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>> the republican party has lost its way. they get behind candidates like my opponent who don't even support the republican platform, who continue to support the democrats agenda, lock, step and barrel. >> reporter: whatever happens here in delaware, tea party senate candidates have already toppled the choices of the republican establishment in at least six states this year. castle watched as tea partner joe miller toppled alaska senator lisa murkowski. >> she called me several days after she went down and said, you know, these people will come hard, just be careful. >> reporter: did she give you any advice? >> yes, just general advice, be very careful and go for it. >> reporter: he's not holding back, hammering o'donnell hard, even attacking her for problems with her personal finances. >> using campaign funds to pay her own rent. >> reporter: clearly this unlikely tea partier has the establishment worried. jonathan karl, abc news, dover, delaware. up next, weather watch, hurricane forecasters have their eye on a mega storm in the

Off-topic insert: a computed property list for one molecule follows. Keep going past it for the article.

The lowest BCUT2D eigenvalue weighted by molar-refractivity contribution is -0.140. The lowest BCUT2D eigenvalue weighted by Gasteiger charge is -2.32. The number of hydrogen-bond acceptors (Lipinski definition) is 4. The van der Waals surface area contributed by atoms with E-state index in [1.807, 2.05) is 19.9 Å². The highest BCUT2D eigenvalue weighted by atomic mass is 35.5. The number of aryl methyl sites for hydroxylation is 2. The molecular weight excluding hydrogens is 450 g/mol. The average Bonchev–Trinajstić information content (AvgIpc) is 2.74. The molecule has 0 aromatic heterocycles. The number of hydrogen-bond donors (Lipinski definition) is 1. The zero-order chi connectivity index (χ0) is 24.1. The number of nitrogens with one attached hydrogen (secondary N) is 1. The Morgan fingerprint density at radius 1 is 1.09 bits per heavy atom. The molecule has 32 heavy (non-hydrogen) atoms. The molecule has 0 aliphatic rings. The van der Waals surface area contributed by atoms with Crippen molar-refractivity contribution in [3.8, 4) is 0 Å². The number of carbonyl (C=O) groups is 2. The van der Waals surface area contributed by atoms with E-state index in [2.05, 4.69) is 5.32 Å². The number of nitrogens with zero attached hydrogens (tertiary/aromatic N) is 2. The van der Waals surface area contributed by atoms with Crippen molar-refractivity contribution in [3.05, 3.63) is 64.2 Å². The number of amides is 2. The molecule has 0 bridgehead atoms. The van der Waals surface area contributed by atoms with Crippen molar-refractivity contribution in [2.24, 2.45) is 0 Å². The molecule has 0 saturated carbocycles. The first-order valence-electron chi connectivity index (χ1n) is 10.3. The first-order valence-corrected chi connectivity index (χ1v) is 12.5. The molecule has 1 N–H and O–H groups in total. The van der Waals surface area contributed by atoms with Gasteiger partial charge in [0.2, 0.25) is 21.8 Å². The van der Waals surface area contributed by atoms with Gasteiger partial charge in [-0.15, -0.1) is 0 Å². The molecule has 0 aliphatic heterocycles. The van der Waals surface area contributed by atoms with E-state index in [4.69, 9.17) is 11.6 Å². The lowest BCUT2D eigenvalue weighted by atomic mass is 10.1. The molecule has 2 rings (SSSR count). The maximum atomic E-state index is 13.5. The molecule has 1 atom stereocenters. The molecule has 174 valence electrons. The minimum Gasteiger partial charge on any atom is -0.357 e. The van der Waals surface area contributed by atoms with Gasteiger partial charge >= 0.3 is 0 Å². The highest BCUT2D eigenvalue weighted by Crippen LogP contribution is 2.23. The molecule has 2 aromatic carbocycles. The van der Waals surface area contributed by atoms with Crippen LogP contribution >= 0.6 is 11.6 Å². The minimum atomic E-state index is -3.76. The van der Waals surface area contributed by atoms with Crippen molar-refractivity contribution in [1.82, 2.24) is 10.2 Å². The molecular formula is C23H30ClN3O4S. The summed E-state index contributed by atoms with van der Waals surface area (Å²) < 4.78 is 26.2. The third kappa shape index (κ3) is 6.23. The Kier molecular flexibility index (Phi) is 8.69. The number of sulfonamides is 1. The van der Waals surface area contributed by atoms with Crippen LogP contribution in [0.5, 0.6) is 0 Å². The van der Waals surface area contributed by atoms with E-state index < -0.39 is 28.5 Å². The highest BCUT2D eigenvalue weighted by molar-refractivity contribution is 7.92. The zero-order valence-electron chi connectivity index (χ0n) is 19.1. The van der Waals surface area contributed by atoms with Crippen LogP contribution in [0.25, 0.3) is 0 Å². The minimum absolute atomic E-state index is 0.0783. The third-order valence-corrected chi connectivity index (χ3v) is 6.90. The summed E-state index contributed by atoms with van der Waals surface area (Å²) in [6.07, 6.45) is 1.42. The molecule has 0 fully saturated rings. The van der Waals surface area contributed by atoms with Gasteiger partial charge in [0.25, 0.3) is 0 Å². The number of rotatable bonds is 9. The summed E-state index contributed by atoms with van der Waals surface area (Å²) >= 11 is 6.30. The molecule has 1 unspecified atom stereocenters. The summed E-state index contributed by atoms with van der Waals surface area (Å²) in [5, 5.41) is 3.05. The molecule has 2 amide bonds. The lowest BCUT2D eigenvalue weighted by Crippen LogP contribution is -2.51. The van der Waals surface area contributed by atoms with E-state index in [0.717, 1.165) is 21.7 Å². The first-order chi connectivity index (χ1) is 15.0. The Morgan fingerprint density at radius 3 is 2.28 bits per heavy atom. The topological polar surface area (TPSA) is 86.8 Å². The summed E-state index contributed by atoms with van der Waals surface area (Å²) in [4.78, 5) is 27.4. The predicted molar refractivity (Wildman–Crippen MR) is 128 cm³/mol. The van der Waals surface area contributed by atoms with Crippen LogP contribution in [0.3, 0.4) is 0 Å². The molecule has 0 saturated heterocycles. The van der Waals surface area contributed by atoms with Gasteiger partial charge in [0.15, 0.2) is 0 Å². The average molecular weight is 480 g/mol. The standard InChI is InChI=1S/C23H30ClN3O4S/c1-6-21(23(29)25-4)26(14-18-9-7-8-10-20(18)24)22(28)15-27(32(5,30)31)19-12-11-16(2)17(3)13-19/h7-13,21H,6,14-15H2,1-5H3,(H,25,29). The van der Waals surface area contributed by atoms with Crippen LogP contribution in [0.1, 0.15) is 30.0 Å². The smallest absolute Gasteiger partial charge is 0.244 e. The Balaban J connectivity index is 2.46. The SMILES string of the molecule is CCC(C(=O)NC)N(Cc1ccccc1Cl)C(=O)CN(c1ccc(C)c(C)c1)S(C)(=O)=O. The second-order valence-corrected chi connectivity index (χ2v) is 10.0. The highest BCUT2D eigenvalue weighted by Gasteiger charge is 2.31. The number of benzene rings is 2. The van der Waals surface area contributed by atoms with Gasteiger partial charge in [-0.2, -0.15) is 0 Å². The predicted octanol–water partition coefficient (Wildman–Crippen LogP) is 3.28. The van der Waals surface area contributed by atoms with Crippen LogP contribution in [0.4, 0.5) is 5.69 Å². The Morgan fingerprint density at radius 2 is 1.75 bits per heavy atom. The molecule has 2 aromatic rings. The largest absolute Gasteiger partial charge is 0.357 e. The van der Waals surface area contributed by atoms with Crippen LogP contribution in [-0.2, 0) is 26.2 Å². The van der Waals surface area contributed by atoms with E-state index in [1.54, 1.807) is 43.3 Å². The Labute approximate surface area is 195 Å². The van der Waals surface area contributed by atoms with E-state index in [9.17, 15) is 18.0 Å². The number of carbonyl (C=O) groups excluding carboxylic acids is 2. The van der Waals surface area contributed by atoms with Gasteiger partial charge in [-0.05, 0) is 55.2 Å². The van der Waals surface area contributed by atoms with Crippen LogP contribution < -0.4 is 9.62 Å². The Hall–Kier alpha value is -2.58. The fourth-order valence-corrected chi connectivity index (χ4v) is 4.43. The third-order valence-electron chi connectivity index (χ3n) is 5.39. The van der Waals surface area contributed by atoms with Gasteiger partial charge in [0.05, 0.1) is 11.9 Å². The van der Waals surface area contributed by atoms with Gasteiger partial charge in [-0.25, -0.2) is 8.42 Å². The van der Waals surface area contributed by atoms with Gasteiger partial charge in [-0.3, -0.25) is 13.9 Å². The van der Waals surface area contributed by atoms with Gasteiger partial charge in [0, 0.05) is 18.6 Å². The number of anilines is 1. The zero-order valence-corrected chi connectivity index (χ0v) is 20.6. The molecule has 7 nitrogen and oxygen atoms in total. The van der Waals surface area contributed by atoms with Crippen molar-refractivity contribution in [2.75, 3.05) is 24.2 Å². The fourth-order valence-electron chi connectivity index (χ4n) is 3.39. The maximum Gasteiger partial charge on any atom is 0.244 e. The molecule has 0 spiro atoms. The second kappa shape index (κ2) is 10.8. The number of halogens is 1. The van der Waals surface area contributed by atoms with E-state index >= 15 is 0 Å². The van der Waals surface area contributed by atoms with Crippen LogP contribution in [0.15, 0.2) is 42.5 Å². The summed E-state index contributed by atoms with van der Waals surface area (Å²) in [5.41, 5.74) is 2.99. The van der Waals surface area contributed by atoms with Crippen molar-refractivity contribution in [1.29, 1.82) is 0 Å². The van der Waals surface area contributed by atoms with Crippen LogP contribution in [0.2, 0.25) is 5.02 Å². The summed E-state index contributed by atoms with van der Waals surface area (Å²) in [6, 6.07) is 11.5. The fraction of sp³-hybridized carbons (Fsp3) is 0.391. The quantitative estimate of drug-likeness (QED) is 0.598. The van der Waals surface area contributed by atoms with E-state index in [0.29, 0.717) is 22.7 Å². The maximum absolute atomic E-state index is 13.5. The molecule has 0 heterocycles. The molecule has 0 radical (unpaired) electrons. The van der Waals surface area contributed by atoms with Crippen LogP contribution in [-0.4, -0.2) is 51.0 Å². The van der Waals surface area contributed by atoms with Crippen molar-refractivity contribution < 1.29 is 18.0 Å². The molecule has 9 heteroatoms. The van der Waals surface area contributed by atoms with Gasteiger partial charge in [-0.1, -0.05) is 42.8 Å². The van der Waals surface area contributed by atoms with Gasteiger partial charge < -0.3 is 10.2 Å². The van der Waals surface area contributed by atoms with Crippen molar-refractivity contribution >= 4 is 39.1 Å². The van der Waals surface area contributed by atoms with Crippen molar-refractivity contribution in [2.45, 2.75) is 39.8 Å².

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atlantic tonight. the biggest in three years. eye igor is already a category 4 hurricane with winds of 150 miles per hour and headed towards a category 5. it's more than 800 miles across, bigger than texas. tonight it doesn't look as if igor will threaten the east coast but hurricanes change course, so everyone is watching. and a troubling discovery tonight about the story that consumes us over the spring and summer, the oil spill in the gulf. the u.s. government said 75% of the giant spill had simply disappeared. but our matt gutman is in touch with scientists who are on the ocean tonight probing the ocean floor and finding oil. >> reporter: it's a mystery that has bedevilled scientists and the government. over 180 million gallons of crude spilled but much of it seemed to vanish. so where did it go? one group of scientists now think they have the answer. >> the oil is not gone. it's in places where nobody looks for it. a lot of it is on the bottom.